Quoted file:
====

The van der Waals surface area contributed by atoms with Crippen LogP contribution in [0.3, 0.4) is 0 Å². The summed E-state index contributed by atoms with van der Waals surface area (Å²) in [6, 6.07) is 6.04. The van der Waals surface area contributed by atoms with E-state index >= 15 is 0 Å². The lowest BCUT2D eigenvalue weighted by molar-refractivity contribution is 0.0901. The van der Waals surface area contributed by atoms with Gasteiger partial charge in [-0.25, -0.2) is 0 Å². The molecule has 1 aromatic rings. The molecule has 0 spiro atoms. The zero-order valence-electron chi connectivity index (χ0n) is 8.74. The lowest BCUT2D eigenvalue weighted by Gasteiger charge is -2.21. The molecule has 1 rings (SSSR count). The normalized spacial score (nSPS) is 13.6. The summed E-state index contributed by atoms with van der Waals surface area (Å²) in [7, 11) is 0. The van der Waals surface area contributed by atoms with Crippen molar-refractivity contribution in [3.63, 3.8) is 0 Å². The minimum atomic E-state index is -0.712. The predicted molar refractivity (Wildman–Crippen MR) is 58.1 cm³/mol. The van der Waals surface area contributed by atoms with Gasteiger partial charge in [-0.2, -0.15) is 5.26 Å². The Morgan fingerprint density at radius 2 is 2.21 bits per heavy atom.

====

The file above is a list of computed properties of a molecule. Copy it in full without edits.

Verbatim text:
The van der Waals surface area contributed by atoms with Crippen LogP contribution in [0.3, 0.4) is 0 Å². The summed E-state index contributed by atoms with van der Waals surface area (Å²) in [6, 6.07) is 6.04. The van der Waals surface area contributed by atoms with E-state index >= 15 is 0 Å². The lowest BCUT2D eigenvalue weighted by molar-refractivity contribution is 0.0901. The van der Waals surface area contributed by atoms with Gasteiger partial charge in [-0.25, -0.2) is 0 Å². The molecule has 1 aromatic rings. The molecule has 0 spiro atoms. The zero-order valence-electron chi connectivity index (χ0n) is 8.74. The lowest BCUT2D eigenvalue weighted by Gasteiger charge is -2.21. The molecule has 1 rings (SSSR count). The normalized spacial score (nSPS) is 13.6. The summed E-state index contributed by atoms with van der Waals surface area (Å²) in [7, 11) is 0. The van der Waals surface area contributed by atoms with Crippen molar-refractivity contribution in [3.63, 3.8) is 0 Å². The minimum atomic E-state index is -0.712. The predicted molar refractivity (Wildman–Crippen MR) is 58.1 cm³/mol. The van der Waals surface area contributed by atoms with Gasteiger partial charge in [-0.2, -0.15) is 5.26 Å². The Morgan fingerprint density at radius 2 is 2.21 bits per heavy atom.